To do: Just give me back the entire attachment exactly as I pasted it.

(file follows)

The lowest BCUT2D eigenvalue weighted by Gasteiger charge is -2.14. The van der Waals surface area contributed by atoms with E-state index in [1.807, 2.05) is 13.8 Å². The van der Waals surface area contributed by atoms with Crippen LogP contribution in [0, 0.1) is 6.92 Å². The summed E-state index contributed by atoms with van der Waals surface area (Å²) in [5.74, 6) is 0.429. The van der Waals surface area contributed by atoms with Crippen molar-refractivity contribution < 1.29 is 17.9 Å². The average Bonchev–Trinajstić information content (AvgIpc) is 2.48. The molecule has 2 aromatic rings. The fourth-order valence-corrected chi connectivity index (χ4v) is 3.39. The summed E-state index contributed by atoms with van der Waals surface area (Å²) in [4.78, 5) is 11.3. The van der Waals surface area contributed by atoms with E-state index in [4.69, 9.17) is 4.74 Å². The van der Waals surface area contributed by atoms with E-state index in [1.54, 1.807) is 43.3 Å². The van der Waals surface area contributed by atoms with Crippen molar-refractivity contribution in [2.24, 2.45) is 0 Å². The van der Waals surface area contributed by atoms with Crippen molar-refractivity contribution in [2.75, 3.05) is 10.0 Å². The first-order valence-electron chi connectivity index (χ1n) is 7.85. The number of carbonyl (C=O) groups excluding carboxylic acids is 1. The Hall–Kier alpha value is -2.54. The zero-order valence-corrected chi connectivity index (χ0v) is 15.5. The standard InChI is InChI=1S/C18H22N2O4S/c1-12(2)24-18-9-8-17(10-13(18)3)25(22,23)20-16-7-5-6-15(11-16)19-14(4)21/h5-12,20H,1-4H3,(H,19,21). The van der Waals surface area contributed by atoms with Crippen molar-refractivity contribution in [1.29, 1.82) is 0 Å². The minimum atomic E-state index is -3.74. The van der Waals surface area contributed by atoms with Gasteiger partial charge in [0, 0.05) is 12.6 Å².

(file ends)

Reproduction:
The lowest BCUT2D eigenvalue weighted by Gasteiger charge is -2.14. The van der Waals surface area contributed by atoms with E-state index in [1.807, 2.05) is 13.8 Å². The van der Waals surface area contributed by atoms with Crippen LogP contribution in [0, 0.1) is 6.92 Å². The summed E-state index contributed by atoms with van der Waals surface area (Å²) in [5.74, 6) is 0.429. The van der Waals surface area contributed by atoms with Crippen molar-refractivity contribution < 1.29 is 17.9 Å². The average Bonchev–Trinajstić information content (AvgIpc) is 2.48. The molecule has 2 aromatic rings. The fourth-order valence-corrected chi connectivity index (χ4v) is 3.39. The summed E-state index contributed by atoms with van der Waals surface area (Å²) in [4.78, 5) is 11.3. The van der Waals surface area contributed by atoms with E-state index in [4.69, 9.17) is 4.74 Å². The van der Waals surface area contributed by atoms with E-state index in [1.54, 1.807) is 43.3 Å². The van der Waals surface area contributed by atoms with Crippen molar-refractivity contribution in [2.24, 2.45) is 0 Å². The van der Waals surface area contributed by atoms with Crippen molar-refractivity contribution in [2.75, 3.05) is 10.0 Å². The first-order valence-electron chi connectivity index (χ1n) is 7.85. The number of carbonyl (C=O) groups excluding carboxylic acids is 1. The Hall–Kier alpha value is -2.54. The zero-order valence-corrected chi connectivity index (χ0v) is 15.5. The standard InChI is InChI=1S/C18H22N2O4S/c1-12(2)24-18-9-8-17(10-13(18)3)25(22,23)20-16-7-5-6-15(11-16)19-14(4)21/h5-12,20H,1-4H3,(H,19,21). The van der Waals surface area contributed by atoms with Crippen molar-refractivity contribution in [1.29, 1.82) is 0 Å². The minimum atomic E-state index is -3.74. The van der Waals surface area contributed by atoms with Gasteiger partial charge in [0, 0.05) is 12.6 Å².